A lot of people are saying that we're in a "jobless" recovery, but that depends entirely what industry you're in. It's true that a lot of white-collar jobs are moving overseas (to India particularly), and that many blue-collar jobs are continuously being replaced by machines, but here in Southern California one industry is gearing up for major work and hiring like crazy: defense contractors.
I consult at two major aerospace companies, and both firms have been running huge job fairs recently, trying to attract engineers and scientists; the situation is the same at many other Southern California defense contractors. I know mediocre engineers and poor scientists who are landing jobs for upwards of $80,000 a year. There's gotta be a catch, right? Well sure, you need to have security clearance, and for much of the defense work around here that means that you have to be an American citizen.
The aerospace/defense industry in Southern California took a major hit in the early 1990s and switched over to civilian operations; then when the recession hit a couple years ago the floor fell through in the civilian sector as well. With the war on terror, however, government work is just starting to pick up, and there's a shortage of qualified people even given Los Angeles' deep technology pool.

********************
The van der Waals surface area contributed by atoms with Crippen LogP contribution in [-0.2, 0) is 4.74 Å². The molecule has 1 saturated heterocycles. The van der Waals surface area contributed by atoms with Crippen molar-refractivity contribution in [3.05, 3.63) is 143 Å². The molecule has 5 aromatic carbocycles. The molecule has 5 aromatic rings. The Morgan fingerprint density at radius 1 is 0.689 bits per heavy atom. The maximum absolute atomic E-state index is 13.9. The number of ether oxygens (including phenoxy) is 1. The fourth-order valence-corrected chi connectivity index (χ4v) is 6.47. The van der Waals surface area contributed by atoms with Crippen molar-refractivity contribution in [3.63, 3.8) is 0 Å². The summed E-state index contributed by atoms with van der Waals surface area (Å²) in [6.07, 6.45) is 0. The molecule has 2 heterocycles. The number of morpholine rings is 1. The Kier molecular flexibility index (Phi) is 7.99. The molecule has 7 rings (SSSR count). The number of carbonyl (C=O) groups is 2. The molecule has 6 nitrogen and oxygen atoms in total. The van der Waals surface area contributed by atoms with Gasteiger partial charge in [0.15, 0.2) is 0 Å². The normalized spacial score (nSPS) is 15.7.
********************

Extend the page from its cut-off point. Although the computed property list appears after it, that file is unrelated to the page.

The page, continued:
Workers go to the companies with work to be done, and it's not uncommon for engineers in Los Angeles to have worked at two or three of the major companies in the area. They get hired for a handful of years, and then when a competitor beats out their company for a big contract they get laid off and hired by the competitor. It's a good situation all around: it keeps workers in the area; keeps salaries and other costs down; and concentrates other valuable resources, such as security clearances.
The process of obtaining a security clearance from the government can cost upwards of $50,000 and take years to complete, so it's understandable that companies looking to hire engineers for defeense work will value workers with clearance very highly. If you want to ensure that you'll have a job for the rest of your life, go get an M.S. or Ph.D. in electrical engineering and then find a company that will sponsor you for clearance. The jobs won't be moving overseas, and I doubt that world peace is going to break out any time soon.